He especially counsels them to despise dreams, because, as the Holy Scriptures say, they are vain; and he appeals to Leviticus xix, 26: “Have Christ in your heart, and His sign on your brow. The sign of Christ is a great thing—the cross of Christ; but it only avails those who keep the commandments of Christ. Let no man deceive you; he who doeth righteousness is righteous, he who committeth sin is of the devil; and no sin, whether adultery, theft, or lying, is committed without’ the co-operation of the devil. Let no man deceive himself; he who hateth one man in this world, loses all that he offers to God in good works; for the apostle does not lie, when he addresses to us those fearful words, (1 John iii, 15:) ‘He who hateth his brother is a murderer, and walketh in darkness.’ By brethren we must here understand every man, for in Christ we are all brethren. Despise not, therefore, the poor, or the bondman; perhaps he is better before God than thou art. Strive that ye may be separated from the devil, and united to God who has redeemed you. Let the heathen wonder at your conduct; and even if they ridicule your Christian life, let not that disquiet you; they will have to render an account to God. Wherever ye may be, be mindful of Christ in your intercourse; for he says: ‘Where two or three are gathered together in my name, there am I in the midst of them.’”

He uses this as a motive to beneficence, that all are redeemed by one ransom, and serve one Master. He introduces the Saviour as speaking thus at the 111last judgment to the sinner: “I made thee from a clod of clay into a man, with My hand; I placed thee, without any merit of thine, amidst the joys of Paradise; but, despising My commandments, thou chosest rather to follow the tempter,—thus hest thou justly merited condemnation. Afterwards, I had compassion on thee; I appeared in the flesh,—dwelt among sinners. I bore stripes and shame for thee: I took thy sufferings on me, that thou mightest be healed. I took thy punishment on Me, that I might give thee glory.”

“Let us,” he says, in another place, “love God above all; for it is, indeed, a crime not to love Him, to whom we can repay nothing, even if we love Him: for what can we poor sinners render unto the Lord for all He has given us? To Him who, without any merit of ours, has done such great things for us unworthy creatures? Who, to deliver us from the dreadful condemnation, came down from the throne of His Father’s majesty to us, and bore all our shame on earth.”

The affectionate disposition of Eligius, and the constant bent of his mind towards the things of another life, are expressed in this letter of his to his old friend Desiderius, bishop of Cahors. “Before all, I entreat thee, as often as thou art able to lift up thy soul amidst the cares of the world to the life of eternal rest, to bind up the remembrance of my insignificant person with your prayers. For it is certain, that nothing in this world penetrates the heart with such a strength of longing, as the thought 112sympathy for the grief of his beloved. At length of eternal life, and the blessed country of the just. What the heart is full of, the mouth will overflow with. Therefore, my Desiderius, whom I have in my heart, remember thine Eligius when thou spreadest forth thy prayer before the Lord. And although distance separates us one from another, let us, nevertheless, be constantly together in Christ; and let us strive so to live, that, ere long, we may be reunited in soul and body, and dwell together thus united forever. I trust our most gracious Lord Jesus Christ will grant this to our persevering and believing prayers.”

Eligius had, in the exercise of steadfast and unwearied activity, reached his seventieth year, when he became calmly conscious of the approach of death. One day, as he was walking about with the young clergymen who were educated under his eye at Noyon, he remarked something out of repair in a church which they were passing, and immediately sent for workmen to restore it. When his scholars said to him, that it would be better to wait for a more convenient time, that the work might be more durable, he replied: “Let it be done now, my children; if it is not repaired now, I shall never see the restoration.” Deeply grieved by these words, his scholars answered: “Far be that from thee; may the Lord preserve you yet many years, for the glory of his Church and the good of the poor!” But Eligius exhorted them to resign themselves to the will of the Lord, and said: “Be not 113 troubled at this, my children, but rather rejoice, and wish me joy; for long have I desired my release from the long sorrow of this life.”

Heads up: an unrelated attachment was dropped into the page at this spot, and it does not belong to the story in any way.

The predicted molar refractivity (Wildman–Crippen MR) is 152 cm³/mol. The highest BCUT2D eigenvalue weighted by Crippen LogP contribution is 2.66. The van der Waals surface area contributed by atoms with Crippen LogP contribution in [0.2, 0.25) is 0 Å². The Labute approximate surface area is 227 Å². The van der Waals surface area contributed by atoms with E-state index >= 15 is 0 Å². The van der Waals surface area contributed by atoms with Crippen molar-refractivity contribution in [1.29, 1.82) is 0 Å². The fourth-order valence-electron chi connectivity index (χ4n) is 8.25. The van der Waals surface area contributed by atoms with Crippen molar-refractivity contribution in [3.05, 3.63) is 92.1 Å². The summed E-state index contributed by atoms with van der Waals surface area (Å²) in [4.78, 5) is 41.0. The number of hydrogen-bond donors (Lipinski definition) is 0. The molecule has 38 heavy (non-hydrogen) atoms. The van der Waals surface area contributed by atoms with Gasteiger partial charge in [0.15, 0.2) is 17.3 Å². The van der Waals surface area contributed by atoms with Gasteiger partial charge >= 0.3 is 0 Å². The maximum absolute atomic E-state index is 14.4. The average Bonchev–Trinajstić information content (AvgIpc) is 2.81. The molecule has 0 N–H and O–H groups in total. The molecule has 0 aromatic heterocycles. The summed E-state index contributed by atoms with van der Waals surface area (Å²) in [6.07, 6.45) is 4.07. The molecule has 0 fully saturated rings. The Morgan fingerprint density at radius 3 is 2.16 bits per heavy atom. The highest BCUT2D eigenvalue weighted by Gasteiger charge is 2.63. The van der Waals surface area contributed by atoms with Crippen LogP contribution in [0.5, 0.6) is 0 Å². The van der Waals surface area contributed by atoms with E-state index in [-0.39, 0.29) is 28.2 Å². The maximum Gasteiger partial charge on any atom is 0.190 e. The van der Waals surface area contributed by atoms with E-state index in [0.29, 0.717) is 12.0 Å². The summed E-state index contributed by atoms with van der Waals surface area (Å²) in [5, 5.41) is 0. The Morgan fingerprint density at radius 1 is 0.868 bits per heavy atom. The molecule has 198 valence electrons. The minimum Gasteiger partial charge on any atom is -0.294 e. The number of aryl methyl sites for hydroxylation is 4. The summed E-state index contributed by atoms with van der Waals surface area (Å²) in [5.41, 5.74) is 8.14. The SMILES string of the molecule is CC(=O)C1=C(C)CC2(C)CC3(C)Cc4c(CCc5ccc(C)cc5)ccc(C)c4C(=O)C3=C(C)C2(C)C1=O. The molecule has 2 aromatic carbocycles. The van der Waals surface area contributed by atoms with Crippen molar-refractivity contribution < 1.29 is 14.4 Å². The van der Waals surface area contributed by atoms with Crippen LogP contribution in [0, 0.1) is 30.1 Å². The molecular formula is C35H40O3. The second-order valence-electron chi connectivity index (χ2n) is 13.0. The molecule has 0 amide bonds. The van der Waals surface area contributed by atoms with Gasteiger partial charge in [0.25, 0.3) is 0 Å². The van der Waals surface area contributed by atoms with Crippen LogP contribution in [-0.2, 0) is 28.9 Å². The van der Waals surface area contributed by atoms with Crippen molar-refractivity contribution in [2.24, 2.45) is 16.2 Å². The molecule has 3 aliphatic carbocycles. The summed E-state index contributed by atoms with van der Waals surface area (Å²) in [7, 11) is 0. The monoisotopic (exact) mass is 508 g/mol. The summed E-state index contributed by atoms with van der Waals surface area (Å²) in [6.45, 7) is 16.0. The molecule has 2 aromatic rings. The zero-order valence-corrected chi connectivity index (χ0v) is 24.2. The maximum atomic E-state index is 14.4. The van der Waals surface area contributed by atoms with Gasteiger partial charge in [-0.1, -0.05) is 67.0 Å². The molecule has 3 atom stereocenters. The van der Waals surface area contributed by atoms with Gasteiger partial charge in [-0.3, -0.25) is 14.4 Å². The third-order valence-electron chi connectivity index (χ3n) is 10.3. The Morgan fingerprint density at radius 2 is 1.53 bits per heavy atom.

A slight fever was to him a sure sign of the approach of death. He had his whole household called together, announced to them his approaching end, and exhorted them all to live in peace and love one with another. His illness lasted five or six days, and as he was still able to go about, leaning on a staff, he continued active as ever. On the last day of his life,—the last day of November, 659,—he again assembled all his household and all his young clergy, and spoke to them thus: “If you love me, as I love you, listen to my last words. Strive continually to keep God’s commandments; sigh continually for Jesus; let His lessons be deeply graven on your hearts. If ye love me, love the name of Christ, as I love Him. Think always of the uncertainty of this life; keep the judgment of God continually before your eyes, for I go now the way of all flesh. Ye will live henceforth without me in this world, for it pleaseth the Lord now to call me away; and I, too, long for my dissolution, and for rest, if it please the Lord.” He then called to him, one by one, the young men whom he had educated and trained for the clerical life, and told each of them in what abbey he wished to be buried. It was long ere their tears or complaints would allow him to speak; for, much as he yearned for everlasting life, and rejoiced in the nearness of the goal, yet was he deeply moved by 114he spoke again: “Mourn not so bitterly, and afflict me not still more by your tears. If ye were wise, ye should rather rejoice than mourn; for, although I shall be far from you in bodily presence, yet I shall be present with you in a far better way—in spirit; and even if that were not so, God is ever with you: to Him I commend you, to Him I commit my cares for you. Whenever it was in my power to do any good, I have laboured in all things for your welfare; that ye will acknowledge on that day when the Lord shall judge the hidden thoughts of men. I know, indeed, well, that I, as an unprofitable servant, have not done what I ought; yet the Lord knows what my will has been.” After he had again solemnly conjured them to be faithful to his instructions, and to look after his religious institutions in the convents, after he had said farewell to those so dear to his heart, he fell on his knees, and commended the sheep which had been committed to him to the Eternal Shepherd. When he was near his last moments, he once more caused his disciples to be gathered around his bed, and whilst they embraced one another, weeping, he said yet again: “I cannot now speak to you any more, and ye will see me no more amongst you; therefore live in peace, and let me now go to my rest.” It was remarked, that he prayed long in silence, looking towards heaven. Then he prayed aloud,“‘Lord, now lettest Thou Thy servant depart in peace, according to Thy word.’ O remember that Thou hast formed me from clay. ‘Enter not into 115judgment with Thy servant, for in Thy sight shall no man living be justified.’ Remember me, Thou who only art without sin, Christ the Saviour of the world, take me out of the body of this death, and save me in Thy heavenly kingdom. Thou hast ever been my guardian, into Thy hands I commend my spirit. I know that I deserve not to see Thy face. But Thou knowest that my hope has always been in Thy mercy, and that I have clung firmly to Thee in faith, and in the confession of Thy name I spend my last breath. Receive me, then, according to Thy great mercy, and let me not be ashamed of my expectation. Let Thy gracious hand protect me, and lead me into the place of refreshment; be it but the meanest dwelling which Thou hast prepared for Thy servants and those that fear Thee.” And, whilst praying, he departed.